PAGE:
You don't need big bucks to try hand at TV, movies

You don't need big bucks to try hand at TV, movies

A Halifax casting director says those wanting to try their hand at acting in television or movies — especially children — should think twice about attending "cattle call" style auditions.

Undiscovered Talent Group, a U.S.-based scouting company, is expected to hold a free informational seminar, auditions and interviews for prospective performers and their parents in Halifax on Saturday.

If the company feels someone has potential, they sell programs to people to hone their skills that can range in price from $250 to $11,000.

Company CEO Brandon Harlow told CBC News sometimes the group offers full scholarships.

"It's a learning process for most of these performers and parents and we happily offer our guidance during and after the program," Harlow wrote in an email.

Local productions, free opportunities

But Erin Hennessey, the owner of Halifax-based Hennessey Casting, said anyone looking to break into the entertainment business can do it locally without having to pay thousands of dollars.

"There are so many local production companies that have Facebook groups that do their own casting in-house and they post casting calls all the time," said Hennessey.

"And you don't have to have experience depending on what kind of commercial it is."

Hennessey said she is wary of companies like Undiscovered Talent Group because they use images of Disney and Nickelodeon stars in their advertising.

On the website for Undiscovered Talent Group's Halifax auditions, there are pictures of Selena Gomez and Miley Cyrus.

"They throw those names around to get people excited, to get parents and their kids excited to go down and attend these auditions. What they're not exactly upfront about is how much it will cost," Hennessey said.

Company faces criticism

Undiscovered Talent Group recently defended its practices after an audition in Saskatoon drew online criticism. One auditionee voiced concerns that the company was misleading about the fees it charges for services. 

Harlow told CBC News in March that the company trains and develops talent to showcase to other agencies.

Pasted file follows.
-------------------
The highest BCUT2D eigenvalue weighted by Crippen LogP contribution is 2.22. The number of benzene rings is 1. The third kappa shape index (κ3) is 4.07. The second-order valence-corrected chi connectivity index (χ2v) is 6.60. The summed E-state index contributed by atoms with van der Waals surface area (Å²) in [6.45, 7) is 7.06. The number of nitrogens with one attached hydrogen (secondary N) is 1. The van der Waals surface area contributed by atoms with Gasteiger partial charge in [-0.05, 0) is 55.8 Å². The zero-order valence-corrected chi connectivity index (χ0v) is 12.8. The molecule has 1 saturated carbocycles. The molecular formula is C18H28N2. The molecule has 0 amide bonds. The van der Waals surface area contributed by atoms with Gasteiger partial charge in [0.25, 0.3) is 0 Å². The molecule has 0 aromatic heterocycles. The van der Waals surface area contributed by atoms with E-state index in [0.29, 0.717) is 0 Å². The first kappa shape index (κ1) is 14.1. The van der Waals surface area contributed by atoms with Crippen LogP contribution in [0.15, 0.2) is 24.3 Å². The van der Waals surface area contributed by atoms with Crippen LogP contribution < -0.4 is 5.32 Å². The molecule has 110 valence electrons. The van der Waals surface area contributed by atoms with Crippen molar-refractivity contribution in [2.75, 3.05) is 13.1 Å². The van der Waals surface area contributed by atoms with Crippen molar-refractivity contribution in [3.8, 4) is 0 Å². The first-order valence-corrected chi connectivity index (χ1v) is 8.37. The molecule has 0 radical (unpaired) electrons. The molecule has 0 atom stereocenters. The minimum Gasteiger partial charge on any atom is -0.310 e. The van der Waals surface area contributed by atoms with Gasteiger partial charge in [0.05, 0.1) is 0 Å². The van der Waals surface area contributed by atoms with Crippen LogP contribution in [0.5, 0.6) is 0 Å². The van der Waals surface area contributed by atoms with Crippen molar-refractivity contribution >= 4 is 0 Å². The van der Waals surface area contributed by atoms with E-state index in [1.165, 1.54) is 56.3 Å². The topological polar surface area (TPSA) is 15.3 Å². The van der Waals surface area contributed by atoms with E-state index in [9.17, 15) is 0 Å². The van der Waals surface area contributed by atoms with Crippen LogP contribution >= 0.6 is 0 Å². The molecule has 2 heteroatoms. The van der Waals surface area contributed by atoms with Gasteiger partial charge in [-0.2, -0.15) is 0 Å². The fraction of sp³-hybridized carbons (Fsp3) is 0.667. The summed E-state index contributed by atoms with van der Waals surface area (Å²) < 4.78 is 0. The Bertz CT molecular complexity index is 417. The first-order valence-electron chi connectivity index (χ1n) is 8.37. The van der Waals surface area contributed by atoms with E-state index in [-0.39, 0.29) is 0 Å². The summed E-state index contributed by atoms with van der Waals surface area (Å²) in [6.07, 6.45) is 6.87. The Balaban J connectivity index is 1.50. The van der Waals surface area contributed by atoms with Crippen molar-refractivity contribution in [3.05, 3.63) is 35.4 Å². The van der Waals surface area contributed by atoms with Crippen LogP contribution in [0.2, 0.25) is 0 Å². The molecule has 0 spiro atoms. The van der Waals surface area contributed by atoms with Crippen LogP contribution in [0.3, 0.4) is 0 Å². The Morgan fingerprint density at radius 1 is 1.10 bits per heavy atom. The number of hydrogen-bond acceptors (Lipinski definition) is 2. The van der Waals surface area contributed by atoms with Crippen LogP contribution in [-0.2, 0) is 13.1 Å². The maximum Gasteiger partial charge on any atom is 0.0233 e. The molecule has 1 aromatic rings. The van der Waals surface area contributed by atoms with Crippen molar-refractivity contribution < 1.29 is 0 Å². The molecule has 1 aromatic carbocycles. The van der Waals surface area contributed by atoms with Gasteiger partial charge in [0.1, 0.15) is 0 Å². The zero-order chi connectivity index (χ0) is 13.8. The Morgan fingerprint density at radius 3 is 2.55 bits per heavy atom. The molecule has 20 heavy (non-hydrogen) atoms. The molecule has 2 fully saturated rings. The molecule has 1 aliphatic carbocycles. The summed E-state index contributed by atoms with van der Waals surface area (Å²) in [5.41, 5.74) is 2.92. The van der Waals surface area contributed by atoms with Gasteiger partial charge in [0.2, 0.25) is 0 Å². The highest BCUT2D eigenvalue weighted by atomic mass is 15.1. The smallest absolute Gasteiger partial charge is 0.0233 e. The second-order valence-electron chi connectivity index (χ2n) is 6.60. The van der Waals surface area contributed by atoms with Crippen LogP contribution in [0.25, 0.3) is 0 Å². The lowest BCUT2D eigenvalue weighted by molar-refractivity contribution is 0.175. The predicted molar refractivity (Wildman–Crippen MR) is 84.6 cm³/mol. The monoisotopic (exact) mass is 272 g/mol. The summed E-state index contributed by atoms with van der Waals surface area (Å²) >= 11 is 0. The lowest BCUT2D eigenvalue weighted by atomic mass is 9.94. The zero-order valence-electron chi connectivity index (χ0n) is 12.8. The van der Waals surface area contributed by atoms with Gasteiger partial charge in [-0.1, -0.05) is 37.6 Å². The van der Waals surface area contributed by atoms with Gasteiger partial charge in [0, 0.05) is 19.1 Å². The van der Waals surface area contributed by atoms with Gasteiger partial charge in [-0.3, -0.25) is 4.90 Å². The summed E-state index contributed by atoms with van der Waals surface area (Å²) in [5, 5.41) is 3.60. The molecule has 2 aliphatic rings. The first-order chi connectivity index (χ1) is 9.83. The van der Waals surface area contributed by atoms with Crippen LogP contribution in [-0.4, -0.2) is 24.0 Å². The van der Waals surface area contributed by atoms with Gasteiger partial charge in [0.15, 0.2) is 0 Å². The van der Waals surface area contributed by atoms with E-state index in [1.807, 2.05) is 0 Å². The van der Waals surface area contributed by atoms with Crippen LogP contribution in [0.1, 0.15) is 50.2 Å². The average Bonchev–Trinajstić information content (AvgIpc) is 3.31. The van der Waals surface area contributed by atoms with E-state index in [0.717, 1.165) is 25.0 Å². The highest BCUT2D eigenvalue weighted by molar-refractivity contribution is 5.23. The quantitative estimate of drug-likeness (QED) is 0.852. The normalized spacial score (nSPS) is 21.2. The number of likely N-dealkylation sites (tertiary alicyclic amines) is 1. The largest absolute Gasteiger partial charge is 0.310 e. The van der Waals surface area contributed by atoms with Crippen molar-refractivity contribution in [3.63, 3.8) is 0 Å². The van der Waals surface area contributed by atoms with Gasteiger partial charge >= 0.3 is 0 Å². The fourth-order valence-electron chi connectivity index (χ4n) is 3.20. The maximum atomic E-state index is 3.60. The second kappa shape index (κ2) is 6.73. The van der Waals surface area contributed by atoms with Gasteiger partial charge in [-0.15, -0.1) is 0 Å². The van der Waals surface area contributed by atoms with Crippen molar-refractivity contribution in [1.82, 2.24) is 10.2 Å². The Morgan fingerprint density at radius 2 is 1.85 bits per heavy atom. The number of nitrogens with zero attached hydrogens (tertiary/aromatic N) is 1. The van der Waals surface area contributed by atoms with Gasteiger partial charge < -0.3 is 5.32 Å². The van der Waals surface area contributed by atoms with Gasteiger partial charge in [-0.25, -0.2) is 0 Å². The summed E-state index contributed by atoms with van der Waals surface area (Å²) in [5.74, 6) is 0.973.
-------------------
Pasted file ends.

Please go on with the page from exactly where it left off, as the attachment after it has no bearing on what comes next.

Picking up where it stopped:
"All of our talent over the years who have completed any program have been happy with our services," he said at the time, adding that performers have gone on to work for Disney, Nickelodeon and other recognizable brands.

Local aspiring actors can sign up for Hennessey's website for free to find out about auditions or opportunities to be a background performer.

She makes money through production companies that want to check out her talent roster; the talent doesn't pay her anything.

'Not a big cattle call situation'

When she's casting a principal role, she'll contact local talent agencies.

"It's not a big cattle call situation. They're particular about the people they represent," she said.

Talent agents, Hennessey explained, earn a percentage of what their clients make from a role. They don't ask their clients to pay money in exchange for being represented, she said.

For those wanting an opportunity to try more dramatic roles, Hennessey mentioned Facebook pages like HalifACTS often post about student film opportunities. That page is volunteer-run by actors as a community group.

She said local actors often offer acting workshops and film students frequently look for talent, too.

Building a portfolio

"What you want to do is build your portfolio by volunteering on small things," she said.

"Try and get into as many auditions as you can locally through the production companies, keep an eye on the Facebook groups for student film auditions. Once you start looking for these opportunities, you'll find more and more of them."

Decent quality headshots are needed but even those don't need to cost a lot of money for people just starting out.

"I would suggest in a pinch go to the Iris Booth in Scotia Square and spend your $20 [to get a photo]," said Hennessey.